Fury, fear, lust – depictions of psychological extremes still exert a fascination on artists and viewers today. But in our “facial society,” what remains a valid form of (self-)portrait beyond the realm of Facebook and selfies? Using Messerschmidt’s famous Character Heads as a springboard, the exhibition at the Orangery takes a head on look at the human face. 

“Everyone’s individual world is made up of troubled facts. My work sits between the idea of reality and its representations.“ (Martine Syms) Martine Syms uses video, performance, text, and installation to address representations of blackness. Her research-based practice frequently references and incorporates theoretical models regarding performed or imposed identities, the power of the gesture, and embedded assumptions concerning gender and race.

Peter Friedl’s multifaceted works are exemplary suggestions and solutions for aesthetic problems regarding our political and historical consciousness. In pursuit of new narrative models, his projects examine both the construction and limitations of representation. The exhibition Teatro at Kunsthalle Wien focuses on a series of recurring themes in Friedl’s œuvre: model, language, history, translation, theatricality. The centrepiece of the exhibition is the film installation Report (2016), which was first presented at documenta 14 (2017). Based on Kafka’s AReport to an Academy Friedl developed a simultaneously complex and cinematographically opulent reflection on the interplay between identity and language, as well as adjustment and autonomy. Works such as The Dramatist (Black Hamlet, Crazy Henry, Giulia, Toussaint)(2013), and Teatro Popular (2016–2017) focus on the topos of theatricality as well but concentrate on the concept of the model. Inspired by traditional forms of puppet theatre, these model arrangements may be interpreted as potential counter-narratives to modernity. This links them to the series of architectural models Rehousing (since 2012), a selection of model houses presenting highly diverse reflections on history, politics, biographies, and ideologies; they are “case studies for a kind of mental geography relating to an alternative strain of modernity”. (Friedl)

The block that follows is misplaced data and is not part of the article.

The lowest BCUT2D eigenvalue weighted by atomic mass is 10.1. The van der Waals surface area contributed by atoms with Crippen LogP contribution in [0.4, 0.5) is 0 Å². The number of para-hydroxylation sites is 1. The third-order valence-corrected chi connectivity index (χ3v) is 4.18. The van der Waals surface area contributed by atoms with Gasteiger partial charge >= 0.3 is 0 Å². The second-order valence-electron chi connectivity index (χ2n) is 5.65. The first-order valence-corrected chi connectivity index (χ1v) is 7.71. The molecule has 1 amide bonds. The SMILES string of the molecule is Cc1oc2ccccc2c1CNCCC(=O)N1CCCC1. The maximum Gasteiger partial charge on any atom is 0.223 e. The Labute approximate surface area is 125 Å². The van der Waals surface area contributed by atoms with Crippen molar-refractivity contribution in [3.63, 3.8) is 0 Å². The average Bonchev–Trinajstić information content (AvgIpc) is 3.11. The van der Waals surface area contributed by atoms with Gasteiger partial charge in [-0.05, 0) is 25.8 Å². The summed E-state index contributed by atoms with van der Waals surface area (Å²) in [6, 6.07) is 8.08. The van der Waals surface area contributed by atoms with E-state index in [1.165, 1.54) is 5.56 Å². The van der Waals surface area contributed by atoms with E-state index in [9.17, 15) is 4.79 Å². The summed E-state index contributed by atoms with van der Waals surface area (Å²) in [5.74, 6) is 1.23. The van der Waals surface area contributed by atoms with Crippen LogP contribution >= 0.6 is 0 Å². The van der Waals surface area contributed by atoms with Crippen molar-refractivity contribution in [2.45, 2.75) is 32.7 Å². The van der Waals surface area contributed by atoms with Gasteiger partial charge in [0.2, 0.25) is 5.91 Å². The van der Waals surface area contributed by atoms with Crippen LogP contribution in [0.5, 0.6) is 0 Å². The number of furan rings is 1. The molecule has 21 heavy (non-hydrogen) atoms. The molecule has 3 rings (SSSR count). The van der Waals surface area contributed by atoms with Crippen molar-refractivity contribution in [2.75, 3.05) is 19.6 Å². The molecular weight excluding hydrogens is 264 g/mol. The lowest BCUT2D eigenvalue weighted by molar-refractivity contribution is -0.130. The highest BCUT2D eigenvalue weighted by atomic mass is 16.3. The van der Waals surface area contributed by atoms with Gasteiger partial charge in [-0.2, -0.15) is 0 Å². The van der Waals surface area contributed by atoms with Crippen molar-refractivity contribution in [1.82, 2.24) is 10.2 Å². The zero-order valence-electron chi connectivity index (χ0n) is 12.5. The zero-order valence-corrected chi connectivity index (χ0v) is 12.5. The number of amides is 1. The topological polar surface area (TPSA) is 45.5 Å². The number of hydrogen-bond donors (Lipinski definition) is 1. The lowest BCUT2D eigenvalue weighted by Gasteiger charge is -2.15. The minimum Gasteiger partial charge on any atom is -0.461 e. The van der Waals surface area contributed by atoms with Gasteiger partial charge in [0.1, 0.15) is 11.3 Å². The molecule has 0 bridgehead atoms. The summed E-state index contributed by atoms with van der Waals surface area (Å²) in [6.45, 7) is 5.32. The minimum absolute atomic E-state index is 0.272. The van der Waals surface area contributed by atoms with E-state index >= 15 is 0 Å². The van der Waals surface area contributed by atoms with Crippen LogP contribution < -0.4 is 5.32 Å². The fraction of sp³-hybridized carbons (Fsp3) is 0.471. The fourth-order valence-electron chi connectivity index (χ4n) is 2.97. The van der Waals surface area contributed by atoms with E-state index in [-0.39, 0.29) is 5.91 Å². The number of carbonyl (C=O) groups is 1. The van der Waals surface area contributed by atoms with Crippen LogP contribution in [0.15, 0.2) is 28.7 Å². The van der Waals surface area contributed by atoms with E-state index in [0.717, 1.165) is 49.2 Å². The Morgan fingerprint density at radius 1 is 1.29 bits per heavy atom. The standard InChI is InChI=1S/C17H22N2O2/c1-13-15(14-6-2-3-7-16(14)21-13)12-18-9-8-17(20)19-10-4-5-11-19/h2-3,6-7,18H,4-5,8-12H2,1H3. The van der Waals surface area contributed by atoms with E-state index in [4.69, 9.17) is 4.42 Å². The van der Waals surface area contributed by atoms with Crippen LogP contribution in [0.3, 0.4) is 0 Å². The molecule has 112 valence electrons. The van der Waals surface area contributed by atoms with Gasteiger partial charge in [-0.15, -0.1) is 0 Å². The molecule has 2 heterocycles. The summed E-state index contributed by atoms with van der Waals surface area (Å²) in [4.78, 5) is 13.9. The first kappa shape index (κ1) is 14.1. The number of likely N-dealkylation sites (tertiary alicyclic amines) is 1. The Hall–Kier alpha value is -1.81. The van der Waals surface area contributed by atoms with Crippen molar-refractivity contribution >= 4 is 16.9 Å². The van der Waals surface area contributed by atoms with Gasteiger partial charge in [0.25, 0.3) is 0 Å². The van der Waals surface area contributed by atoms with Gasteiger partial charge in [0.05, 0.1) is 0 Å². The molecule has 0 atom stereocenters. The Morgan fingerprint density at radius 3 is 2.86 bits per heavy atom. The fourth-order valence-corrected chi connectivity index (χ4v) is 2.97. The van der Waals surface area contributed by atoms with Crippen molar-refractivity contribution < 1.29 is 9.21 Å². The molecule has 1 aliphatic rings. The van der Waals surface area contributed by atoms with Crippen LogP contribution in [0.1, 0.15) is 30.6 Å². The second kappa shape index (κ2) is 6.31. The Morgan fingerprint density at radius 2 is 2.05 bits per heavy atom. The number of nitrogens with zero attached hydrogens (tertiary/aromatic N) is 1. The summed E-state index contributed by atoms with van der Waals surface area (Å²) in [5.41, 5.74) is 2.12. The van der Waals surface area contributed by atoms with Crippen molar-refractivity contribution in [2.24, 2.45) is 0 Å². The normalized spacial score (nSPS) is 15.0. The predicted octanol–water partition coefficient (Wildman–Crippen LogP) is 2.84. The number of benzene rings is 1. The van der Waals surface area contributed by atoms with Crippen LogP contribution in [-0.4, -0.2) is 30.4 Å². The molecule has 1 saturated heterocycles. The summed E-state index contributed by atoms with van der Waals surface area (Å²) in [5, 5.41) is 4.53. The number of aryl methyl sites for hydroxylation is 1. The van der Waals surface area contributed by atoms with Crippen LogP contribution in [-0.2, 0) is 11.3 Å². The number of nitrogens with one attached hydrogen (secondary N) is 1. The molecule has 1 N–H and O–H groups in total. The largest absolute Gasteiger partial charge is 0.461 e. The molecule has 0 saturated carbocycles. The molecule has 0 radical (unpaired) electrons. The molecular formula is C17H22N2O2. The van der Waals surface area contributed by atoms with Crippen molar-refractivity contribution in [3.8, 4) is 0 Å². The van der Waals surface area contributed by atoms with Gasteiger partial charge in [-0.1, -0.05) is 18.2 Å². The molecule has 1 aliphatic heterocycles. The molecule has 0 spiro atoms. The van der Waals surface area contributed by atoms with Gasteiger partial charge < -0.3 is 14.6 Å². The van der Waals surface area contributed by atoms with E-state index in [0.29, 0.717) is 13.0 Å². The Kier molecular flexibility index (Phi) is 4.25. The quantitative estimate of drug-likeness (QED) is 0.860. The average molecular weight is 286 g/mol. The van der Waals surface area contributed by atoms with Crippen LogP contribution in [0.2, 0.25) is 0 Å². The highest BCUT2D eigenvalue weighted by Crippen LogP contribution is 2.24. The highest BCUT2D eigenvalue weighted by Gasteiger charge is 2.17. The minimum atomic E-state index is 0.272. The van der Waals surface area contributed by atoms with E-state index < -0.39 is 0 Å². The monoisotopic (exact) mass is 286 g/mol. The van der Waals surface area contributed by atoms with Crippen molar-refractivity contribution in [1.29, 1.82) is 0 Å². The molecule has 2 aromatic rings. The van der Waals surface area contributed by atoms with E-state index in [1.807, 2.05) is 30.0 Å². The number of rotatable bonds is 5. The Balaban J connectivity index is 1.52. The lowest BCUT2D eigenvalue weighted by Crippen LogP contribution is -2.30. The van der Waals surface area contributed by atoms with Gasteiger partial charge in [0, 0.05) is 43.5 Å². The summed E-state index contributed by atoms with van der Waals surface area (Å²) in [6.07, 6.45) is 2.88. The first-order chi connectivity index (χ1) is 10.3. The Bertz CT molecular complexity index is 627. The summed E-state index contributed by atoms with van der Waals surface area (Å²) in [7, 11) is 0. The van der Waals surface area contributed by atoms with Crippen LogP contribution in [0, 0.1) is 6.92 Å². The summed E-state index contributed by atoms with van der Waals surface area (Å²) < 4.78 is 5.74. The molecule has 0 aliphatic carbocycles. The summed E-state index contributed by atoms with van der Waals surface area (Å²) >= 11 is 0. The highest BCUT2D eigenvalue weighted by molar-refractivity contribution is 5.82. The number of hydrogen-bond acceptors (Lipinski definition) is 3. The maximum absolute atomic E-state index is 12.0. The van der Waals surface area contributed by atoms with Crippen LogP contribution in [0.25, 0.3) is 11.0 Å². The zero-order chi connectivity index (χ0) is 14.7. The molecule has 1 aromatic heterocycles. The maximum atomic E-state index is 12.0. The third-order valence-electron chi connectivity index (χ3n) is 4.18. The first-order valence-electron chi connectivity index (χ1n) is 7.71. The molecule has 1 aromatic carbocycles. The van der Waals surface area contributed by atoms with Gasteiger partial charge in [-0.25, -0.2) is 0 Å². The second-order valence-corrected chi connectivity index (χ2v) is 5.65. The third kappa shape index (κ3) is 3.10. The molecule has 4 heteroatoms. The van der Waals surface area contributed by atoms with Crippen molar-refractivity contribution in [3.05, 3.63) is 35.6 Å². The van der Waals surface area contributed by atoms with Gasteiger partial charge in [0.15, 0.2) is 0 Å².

Since the 1980s, the Brazilian artist Fernanda Gomes has used ordinary and affordable materials to make objects and bricolages (always untitled) whose formal idiom recalls Arte Povera, minimalism, and Brazilian constructivism. Leftovers and lost, disregarded, or discarded items as well as commonplace objects such as glass, mirrors, magnets, strings, hairs, cigarette butts, newspapers, and old furniture are arranged on the scene of the exhibition, assembled in fragile and precarious constructions or consolidated and corded for more compact creations.

10 Položky